After months of conversation and research surrounding disproportionate learning disability classifications and low grades, the resolution suggested teaching Black students to become ‘bilingual’ in both Ebonics and English, with support from linguists.
But media coverage and public discourse evolved into something else.
White authorities denounced the legitimacy of a Black language compared to “standard English.” Black American figures like Maya Angelou and Jesse Jackson belittled Ebonics, too.
The problem of educational success faded into the distance as the dominant narrative clung to respectability politics, anti-Blackness, classism, and assimilation.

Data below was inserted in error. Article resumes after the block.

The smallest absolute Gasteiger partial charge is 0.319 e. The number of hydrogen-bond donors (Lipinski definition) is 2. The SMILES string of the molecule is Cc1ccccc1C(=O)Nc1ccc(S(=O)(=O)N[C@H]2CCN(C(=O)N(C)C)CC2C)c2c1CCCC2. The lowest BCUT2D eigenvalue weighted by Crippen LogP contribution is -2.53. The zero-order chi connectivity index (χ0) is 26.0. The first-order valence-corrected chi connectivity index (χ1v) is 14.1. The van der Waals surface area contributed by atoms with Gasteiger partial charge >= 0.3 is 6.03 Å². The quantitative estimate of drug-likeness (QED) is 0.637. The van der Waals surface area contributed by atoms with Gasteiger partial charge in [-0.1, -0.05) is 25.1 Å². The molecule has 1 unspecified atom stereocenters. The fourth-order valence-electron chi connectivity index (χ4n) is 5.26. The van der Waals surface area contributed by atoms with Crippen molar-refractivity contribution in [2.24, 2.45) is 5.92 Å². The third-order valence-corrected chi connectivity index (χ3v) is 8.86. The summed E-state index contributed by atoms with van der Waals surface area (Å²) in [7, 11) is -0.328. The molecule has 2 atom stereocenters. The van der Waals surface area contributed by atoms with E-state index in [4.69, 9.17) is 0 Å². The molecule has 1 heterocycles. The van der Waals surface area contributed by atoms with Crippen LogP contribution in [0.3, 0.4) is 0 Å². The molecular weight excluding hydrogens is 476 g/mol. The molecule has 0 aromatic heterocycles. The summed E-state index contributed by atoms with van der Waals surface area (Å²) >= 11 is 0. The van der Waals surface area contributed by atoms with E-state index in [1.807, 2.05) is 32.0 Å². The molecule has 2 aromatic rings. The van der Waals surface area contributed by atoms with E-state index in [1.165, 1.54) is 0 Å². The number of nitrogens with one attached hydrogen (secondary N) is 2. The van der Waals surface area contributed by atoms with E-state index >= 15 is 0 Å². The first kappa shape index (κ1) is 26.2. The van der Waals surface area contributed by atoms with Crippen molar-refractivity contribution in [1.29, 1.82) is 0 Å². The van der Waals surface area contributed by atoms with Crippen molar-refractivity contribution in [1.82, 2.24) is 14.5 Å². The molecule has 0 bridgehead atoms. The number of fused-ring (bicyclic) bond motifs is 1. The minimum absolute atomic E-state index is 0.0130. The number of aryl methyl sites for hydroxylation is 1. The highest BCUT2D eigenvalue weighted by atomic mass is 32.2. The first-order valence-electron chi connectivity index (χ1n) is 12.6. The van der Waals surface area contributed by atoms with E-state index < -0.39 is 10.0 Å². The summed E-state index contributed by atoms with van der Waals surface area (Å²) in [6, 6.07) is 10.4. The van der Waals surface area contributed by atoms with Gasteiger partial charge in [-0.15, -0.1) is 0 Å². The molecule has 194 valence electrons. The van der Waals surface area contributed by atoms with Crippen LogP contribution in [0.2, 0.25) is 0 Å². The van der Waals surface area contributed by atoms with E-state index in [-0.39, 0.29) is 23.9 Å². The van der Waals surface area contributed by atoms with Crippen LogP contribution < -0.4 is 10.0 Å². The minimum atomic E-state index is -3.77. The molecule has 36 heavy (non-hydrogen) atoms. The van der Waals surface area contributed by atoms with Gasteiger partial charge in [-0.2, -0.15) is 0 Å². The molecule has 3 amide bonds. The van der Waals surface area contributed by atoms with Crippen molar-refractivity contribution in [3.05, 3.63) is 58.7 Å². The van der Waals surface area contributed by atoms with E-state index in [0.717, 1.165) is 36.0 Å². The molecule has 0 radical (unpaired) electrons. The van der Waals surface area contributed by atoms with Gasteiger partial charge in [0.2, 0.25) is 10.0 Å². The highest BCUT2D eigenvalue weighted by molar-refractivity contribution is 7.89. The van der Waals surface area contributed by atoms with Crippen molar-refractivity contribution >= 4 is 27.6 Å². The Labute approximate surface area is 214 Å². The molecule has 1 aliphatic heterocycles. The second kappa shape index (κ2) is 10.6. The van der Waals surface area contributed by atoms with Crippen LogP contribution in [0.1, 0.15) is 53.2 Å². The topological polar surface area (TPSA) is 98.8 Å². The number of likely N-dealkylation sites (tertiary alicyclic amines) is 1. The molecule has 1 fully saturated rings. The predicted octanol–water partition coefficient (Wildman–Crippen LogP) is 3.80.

But Ebonics wasn’t under attack alone. Our music, dances, food, and other cultural practices will never be acceptable under whiteness, except when it’s feasible to appropriate or monetize. But who deputized them to decide what’s acceptable?
Black Americans know English because of enslavement. We turned the tongues of our oppressors into something special, much like Haitian Kreyol, Jamaican Patois, and other language blends across the diaspora. Speaking our languages makes it challenging to succeed in institutions where whiteness dominates because we innovated them as resistance to it.
And despite it all, generations of Black people have and will continue to pass our cultures down.